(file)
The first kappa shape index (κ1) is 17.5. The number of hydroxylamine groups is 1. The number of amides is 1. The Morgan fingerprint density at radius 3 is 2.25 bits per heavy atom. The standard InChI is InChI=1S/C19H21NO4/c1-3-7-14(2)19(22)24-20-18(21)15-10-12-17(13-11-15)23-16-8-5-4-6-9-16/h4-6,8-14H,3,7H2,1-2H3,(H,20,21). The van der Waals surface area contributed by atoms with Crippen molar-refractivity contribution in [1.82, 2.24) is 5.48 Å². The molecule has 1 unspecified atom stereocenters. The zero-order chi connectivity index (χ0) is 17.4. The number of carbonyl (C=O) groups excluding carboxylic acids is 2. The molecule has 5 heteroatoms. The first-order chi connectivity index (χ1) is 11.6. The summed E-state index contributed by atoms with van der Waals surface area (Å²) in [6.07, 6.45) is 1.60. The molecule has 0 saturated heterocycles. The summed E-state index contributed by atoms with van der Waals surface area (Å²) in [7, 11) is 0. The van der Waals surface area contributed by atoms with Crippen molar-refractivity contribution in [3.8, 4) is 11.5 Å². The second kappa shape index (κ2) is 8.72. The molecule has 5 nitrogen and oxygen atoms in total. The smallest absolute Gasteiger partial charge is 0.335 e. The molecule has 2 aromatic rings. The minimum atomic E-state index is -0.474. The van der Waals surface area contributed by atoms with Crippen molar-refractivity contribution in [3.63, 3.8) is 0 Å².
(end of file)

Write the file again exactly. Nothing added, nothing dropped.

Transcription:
The first kappa shape index (κ1) is 17.5. The number of hydroxylamine groups is 1. The number of amides is 1. The Morgan fingerprint density at radius 3 is 2.25 bits per heavy atom. The standard InChI is InChI=1S/C19H21NO4/c1-3-7-14(2)19(22)24-20-18(21)15-10-12-17(13-11-15)23-16-8-5-4-6-9-16/h4-6,8-14H,3,7H2,1-2H3,(H,20,21). The van der Waals surface area contributed by atoms with Crippen molar-refractivity contribution in [1.82, 2.24) is 5.48 Å². The molecule has 1 unspecified atom stereocenters. The zero-order chi connectivity index (χ0) is 17.4. The number of carbonyl (C=O) groups excluding carboxylic acids is 2. The molecule has 5 heteroatoms. The first-order chi connectivity index (χ1) is 11.6. The summed E-state index contributed by atoms with van der Waals surface area (Å²) in [6.07, 6.45) is 1.60. The molecule has 0 saturated heterocycles. The summed E-state index contributed by atoms with van der Waals surface area (Å²) in [7, 11) is 0. The van der Waals surface area contributed by atoms with Crippen molar-refractivity contribution in [3.8, 4) is 11.5 Å². The second kappa shape index (κ2) is 8.72. The molecule has 5 nitrogen and oxygen atoms in total. The smallest absolute Gasteiger partial charge is 0.335 e. The molecule has 2 aromatic rings. The minimum atomic E-state index is -0.474. The van der Waals surface area contributed by atoms with Crippen molar-refractivity contribution in [3.63, 3.8) is 0 Å².